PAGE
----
Designing Your Own Periodic Table I. Purpose: To design your own periodic table using information similar to that available to Mendeleev. II. Materials: periodic table, index cards IV. Procedure Fill out data on your cards. Make sure the data is comprehensive enough so someone could figure out the position of each element on the periodic table. Using elements from only periods 1, 2, and 13-17, label each card A-T. Make a key as you label them so that you do not have to solve your own puzzle. Swap cards with another student. Arrange his or her cards as you would expect them to be using the periodic table. When the other student is done check his or her arrangement and have them check your arrangement. Chart your first attempt at arranging the cards and then chart the correct version. V. Data Part A: Index Cards and Key See separate sheet for index cards Group 1

2

13

14

15

16

17

S(N)

P(O)

F(F)

C(P)

K(S) G(Cl)

1 2 Period

3

A(Mg)

4

N(Ga) I(Ge) B(As) Q(Se)

5

L(In) E(Sn) R(Sb) H(Te)

6

M(Tl)

7

T(Bi) O(Po) G(At)

D(Fr)

Part B: Initial Attempt at Organizing Elements Group 1

2

13

14

15

16

17

S

R

1 2 Period

D

3

K

4

G

5

Q

6

N

7

J

B

I

O C

E

F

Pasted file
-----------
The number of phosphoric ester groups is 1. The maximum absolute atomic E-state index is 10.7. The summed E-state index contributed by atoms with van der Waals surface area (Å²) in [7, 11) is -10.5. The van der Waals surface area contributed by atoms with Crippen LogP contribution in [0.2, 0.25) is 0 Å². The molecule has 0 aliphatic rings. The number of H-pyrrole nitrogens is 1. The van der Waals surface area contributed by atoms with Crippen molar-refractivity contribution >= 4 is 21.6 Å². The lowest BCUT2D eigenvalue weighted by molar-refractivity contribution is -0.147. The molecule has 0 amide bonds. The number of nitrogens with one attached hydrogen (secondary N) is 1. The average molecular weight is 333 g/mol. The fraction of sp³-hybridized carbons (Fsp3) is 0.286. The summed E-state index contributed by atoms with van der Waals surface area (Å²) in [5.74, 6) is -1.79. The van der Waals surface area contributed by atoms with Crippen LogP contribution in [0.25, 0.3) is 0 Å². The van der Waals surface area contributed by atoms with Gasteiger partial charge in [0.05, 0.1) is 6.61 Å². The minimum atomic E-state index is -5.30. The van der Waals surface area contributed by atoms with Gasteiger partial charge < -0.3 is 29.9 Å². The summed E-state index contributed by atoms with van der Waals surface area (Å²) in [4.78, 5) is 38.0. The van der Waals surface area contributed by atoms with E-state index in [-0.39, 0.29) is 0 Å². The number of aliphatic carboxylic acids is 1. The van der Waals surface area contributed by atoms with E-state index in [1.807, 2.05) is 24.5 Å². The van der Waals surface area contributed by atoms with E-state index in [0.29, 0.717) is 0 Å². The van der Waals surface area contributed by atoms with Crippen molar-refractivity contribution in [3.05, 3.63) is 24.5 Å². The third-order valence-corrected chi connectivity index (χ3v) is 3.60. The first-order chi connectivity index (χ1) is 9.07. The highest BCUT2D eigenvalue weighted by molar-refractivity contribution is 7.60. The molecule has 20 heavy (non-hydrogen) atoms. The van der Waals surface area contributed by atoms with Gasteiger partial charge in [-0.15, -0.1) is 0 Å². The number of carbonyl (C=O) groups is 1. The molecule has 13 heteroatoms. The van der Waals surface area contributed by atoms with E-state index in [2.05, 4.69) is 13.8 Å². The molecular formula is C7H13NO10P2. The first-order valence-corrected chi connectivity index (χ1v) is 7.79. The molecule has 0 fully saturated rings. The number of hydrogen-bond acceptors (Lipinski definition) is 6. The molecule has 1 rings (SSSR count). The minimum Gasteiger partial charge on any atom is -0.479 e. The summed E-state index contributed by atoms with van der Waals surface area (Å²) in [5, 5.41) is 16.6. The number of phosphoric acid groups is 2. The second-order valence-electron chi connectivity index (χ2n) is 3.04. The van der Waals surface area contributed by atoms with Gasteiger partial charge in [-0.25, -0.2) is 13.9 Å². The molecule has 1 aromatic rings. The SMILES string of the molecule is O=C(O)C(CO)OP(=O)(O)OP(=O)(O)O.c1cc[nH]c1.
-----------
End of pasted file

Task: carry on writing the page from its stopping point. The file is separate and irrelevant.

A P

T

L H

M


Part C: Actual Order of Elements Group 1

2

13

2

D

K

J

3

G

4

Q

14

15

16

17

S

R

1 Period

I B

5 6 7

N

O C

E

F

A

L H

M

P T

VI. Analyze and Conclude 1. Keeping in mind that the information you have is similar to that available to Mendeleev in 1869, answer the following questions. a. Why are atomic masses used instead of atomic numbers? The atomic numbers were unknown at the time. b. Can you identify each element by name? Yes, element A is antimony. Element B is calcium. Element C is germanium. Element D is lithium. Element E is arsenic. Element F is tin. Element G is sodium. Element H is tellurium. Element I is aluminum. Element J is boron. Element K is beryllium. Element L is bromine. Element M is iodine. Element N is cesium. Element O is silicon. Element P is bismuth. Element Q is potassium. Element R is chlorine. Element S is sulfur. Element T is radium. 2. How many groups or families are there in your periodic table? There are seven. 3. Predict the characteristics of any missing elements. When you have finished, check your work using a periodic table. The element in period five, group one will have an atomic mass of about 84-85. The element in period 7, group 1 will have an atomic mass of about 220. The element in group 2, period five will have an atomic mass of about 86. The element in group fourteen period six will have an atomic mass of about 200-210. The element in group 16, period four will have an atomic mass of about eighty.


Lewis Structures 1.

2. 3.

4.

5. 6. 7. 8. 9. 10.

11. 12. 13. 14. 15. 16. 17.


18. 19. 20.